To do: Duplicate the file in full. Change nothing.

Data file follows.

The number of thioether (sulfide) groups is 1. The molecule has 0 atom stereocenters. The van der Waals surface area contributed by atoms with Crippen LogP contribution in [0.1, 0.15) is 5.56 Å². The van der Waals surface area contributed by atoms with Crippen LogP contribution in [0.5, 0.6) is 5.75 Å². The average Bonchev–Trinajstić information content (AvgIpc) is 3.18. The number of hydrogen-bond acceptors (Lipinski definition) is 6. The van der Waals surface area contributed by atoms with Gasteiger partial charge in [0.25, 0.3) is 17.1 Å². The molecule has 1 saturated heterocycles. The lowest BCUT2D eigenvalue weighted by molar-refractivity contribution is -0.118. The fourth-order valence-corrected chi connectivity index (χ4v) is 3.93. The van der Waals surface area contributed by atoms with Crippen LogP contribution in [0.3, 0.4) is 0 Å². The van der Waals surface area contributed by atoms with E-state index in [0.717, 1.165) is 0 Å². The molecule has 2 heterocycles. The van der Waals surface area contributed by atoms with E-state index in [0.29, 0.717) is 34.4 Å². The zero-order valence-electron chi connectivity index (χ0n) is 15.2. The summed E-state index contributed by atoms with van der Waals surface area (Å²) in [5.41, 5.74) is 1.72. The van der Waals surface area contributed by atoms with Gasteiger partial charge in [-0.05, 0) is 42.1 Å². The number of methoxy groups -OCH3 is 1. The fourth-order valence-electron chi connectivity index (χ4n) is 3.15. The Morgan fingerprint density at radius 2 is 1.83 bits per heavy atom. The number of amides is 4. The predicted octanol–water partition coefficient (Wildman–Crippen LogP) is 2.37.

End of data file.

The number of thioether (sulfide) groups is 1. The molecule has 0 atom stereocenters. The van der Waals surface area contributed by atoms with Crippen LogP contribution in [0.1, 0.15) is 5.56 Å². The van der Waals surface area contributed by atoms with Crippen LogP contribution in [0.5, 0.6) is 5.75 Å². The average Bonchev–Trinajstić information content (AvgIpc) is 3.18. The number of hydrogen-bond acceptors (Lipinski definition) is 6. The van der Waals surface area contributed by atoms with Gasteiger partial charge in [0.25, 0.3) is 17.1 Å². The molecule has 1 saturated heterocycles. The lowest BCUT2D eigenvalue weighted by molar-refractivity contribution is -0.118. The fourth-order valence-corrected chi connectivity index (χ4v) is 3.93. The van der Waals surface area contributed by atoms with Crippen LogP contribution in [0.3, 0.4) is 0 Å². The van der Waals surface area contributed by atoms with E-state index in [0.717, 1.165) is 0 Å². The molecule has 2 heterocycles. The van der Waals surface area contributed by atoms with E-state index in [0.29, 0.717) is 34.4 Å². The zero-order valence-electron chi connectivity index (χ0n) is 15.2. The summed E-state index contributed by atoms with van der Waals surface area (Å²) in [5.41, 5.74) is 1.72. The van der Waals surface area contributed by atoms with Gasteiger partial charge in [-0.05, 0) is 42.1 Å². The number of methoxy groups -OCH3 is 1. The fourth-order valence-electron chi connectivity index (χ4n) is 3.15. The Morgan fingerprint density at radius 2 is 1.83 bits per heavy atom. The number of amides is 4. The predicted octanol–water partition coefficient (Wildman–Crippen LogP) is 2.37.